If not PCCs, what?

The Stevens Report published yesterday, which follows a two year independent review of policing, recommends that Police and Crime Commissioners should be replaced. This raises the very valid question: with what do you replace them?

I think there are much better models. Even simply reverting to the previous police authority model would be better: given that the Home Secretary says her only measure of success is reducing crime, it is worth remembering that police authorities oversaw the biggest reduction in crime since records began.  As I have often said, they had the most successful record in public administration since Birmingham MP Dennis Howell moved from being Minister for the Drought to Minister for Floods within days.

I would personally welcome a commitment to review the PCC role, which any objective observer would concede is deeply flawed.  Even the Americans, who historically adopted this model, have moved away from and replaced this particular structure. I would however caution against an election commitment that substituted an alternative model.  I would advise doing everything we can to build consensus and stability in how we support and scrutinise policing, possibly including a Royal Commission. 

In the time I have been involved in police accountability I have already seen four different ways of holding the police to account, with changes to the West Midlands Police governing body in 1974, 1985, 1995 and 2012.

I was always taken by the irony of the main justification for PCCs being the need to produce a highly visible structure that could robustly hold the Chief Constable to account.  Anyone who was around when police authorities replaced policing committees and joint boards - which had party political majorities - would have told you that Parliament's will was to move away from highly visible clashes with Chief Constables, as these were undermining confidence in policing. Police authorities were effectively abolished for being too successful in achieving Parliament's objectives!

It would also be helpful to have some stability. So, with that caveat, I would suggest a model that I feel would be much more appropriate than both PCCs and the previous police authorities, particularly in the West Midlands where the police cover an area too big for communities to meaningfully identify with.  The approach would be very similar to one of the options in the Stevens report.  I would base a future structure on my developing model of local policing and crime boards, where each of the seven cities and boroughs is producing a board that is itself an evolution of the statutory Community Safety Partnerships (set up after the 1998 Crime & Disorder Act).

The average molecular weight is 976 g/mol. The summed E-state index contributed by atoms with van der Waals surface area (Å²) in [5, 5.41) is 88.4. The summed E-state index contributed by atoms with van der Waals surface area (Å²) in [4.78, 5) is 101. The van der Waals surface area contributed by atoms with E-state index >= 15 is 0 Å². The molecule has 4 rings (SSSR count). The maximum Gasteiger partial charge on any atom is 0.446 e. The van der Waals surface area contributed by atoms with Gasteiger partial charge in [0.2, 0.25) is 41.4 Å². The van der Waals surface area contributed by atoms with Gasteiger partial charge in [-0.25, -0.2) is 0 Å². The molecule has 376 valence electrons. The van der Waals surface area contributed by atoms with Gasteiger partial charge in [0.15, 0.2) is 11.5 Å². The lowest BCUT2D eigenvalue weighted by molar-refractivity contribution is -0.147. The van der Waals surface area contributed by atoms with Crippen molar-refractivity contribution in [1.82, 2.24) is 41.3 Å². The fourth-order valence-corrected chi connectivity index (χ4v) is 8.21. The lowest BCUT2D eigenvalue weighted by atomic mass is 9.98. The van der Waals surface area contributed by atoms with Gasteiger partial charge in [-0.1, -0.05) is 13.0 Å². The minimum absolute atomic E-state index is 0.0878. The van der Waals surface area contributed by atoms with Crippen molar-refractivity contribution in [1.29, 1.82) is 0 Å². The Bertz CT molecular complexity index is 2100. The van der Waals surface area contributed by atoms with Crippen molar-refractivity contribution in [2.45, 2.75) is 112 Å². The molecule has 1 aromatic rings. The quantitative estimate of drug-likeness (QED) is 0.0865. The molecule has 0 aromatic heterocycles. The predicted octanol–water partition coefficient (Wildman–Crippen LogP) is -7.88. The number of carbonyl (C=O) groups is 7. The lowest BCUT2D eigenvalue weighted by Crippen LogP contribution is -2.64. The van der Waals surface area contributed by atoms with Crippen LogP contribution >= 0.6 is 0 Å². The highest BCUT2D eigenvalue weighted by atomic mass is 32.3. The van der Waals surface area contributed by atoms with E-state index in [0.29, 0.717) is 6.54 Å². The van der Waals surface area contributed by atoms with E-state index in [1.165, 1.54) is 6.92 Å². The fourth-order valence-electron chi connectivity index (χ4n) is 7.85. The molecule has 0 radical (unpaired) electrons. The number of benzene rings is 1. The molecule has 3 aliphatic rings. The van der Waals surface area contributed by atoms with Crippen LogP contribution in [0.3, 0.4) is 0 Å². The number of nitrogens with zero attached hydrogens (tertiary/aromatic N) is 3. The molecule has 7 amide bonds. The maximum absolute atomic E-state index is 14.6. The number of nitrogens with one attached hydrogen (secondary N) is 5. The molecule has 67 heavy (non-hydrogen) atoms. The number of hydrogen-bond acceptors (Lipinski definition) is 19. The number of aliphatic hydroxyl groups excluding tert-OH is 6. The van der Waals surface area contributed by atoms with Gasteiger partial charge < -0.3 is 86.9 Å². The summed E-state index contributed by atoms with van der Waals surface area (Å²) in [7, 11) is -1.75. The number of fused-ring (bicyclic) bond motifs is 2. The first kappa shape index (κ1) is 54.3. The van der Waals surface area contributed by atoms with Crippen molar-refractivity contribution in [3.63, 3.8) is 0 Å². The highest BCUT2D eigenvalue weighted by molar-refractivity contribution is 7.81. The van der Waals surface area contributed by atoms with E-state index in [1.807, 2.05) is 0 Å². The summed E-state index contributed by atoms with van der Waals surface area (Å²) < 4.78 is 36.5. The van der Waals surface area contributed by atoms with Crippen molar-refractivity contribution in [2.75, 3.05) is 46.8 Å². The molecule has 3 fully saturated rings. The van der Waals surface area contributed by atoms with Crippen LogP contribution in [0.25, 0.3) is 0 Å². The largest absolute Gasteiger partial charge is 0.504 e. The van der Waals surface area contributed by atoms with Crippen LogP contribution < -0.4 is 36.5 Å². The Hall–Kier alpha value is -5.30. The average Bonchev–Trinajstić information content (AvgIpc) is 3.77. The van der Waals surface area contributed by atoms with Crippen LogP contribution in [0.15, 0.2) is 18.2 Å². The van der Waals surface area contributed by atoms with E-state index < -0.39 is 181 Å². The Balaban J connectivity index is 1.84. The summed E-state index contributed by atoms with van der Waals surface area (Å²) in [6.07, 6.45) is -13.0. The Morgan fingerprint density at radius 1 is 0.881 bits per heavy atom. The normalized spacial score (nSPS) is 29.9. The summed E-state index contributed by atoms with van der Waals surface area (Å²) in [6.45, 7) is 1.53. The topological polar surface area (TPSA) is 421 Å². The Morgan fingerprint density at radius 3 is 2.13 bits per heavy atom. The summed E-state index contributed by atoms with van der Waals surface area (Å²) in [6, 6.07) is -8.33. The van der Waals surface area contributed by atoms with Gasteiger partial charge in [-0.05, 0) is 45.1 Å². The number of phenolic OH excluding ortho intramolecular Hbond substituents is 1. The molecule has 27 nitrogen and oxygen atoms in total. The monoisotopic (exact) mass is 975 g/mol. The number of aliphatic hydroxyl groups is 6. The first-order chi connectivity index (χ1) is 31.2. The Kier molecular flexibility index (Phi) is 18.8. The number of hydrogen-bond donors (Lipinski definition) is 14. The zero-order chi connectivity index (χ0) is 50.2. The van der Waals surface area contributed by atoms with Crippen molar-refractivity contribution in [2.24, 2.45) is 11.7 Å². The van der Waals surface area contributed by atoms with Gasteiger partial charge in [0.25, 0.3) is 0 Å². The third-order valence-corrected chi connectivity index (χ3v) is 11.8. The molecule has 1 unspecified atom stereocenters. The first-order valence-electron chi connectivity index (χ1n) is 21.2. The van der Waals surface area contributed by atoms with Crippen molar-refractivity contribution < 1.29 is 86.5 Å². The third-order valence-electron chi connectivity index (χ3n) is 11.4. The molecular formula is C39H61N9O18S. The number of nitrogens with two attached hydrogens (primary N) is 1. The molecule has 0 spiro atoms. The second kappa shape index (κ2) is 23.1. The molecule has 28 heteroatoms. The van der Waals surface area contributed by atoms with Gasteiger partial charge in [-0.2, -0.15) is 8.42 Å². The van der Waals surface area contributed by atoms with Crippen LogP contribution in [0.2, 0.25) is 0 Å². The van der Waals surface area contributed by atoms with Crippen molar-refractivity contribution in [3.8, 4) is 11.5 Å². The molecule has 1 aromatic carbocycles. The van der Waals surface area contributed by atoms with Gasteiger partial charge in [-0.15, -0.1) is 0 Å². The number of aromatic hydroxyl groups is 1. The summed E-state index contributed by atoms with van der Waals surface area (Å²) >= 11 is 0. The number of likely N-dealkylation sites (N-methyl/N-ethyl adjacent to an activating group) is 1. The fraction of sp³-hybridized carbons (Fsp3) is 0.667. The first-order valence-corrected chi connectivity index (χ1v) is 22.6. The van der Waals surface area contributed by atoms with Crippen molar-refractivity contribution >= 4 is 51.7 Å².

The local policing and crime boards are becoming a community-led local accountability structure, where instead of the CSP approach - which mainly saw heads of statutory services around the table - the majority membership will be members of the local community and representatives of victims' organisations, small businesses, and voluntary organisations.

The impact of a board representing the whole of the community would, I believe, give greater ownership and confidence than accountability by a single remote politician.

In the West Midlands the local policing and crime boards will set the local policing plan, have community safety funds to disburse in support of that plan and will very much drive the priorities of their Local Policing Unit.  The commanders of the Local Policing Units whose boundaries match the boards will have support and scrutiny of the policing services which deliver 90%+ of the policing that the community wishes to influence.  If there is a desire to keep an elected representative, the Chairs of such bodies could be elected and could even be called a Commissioner.  With minor legislative changes they could additionally be involved in the appointment of local commanders and local policing budgets.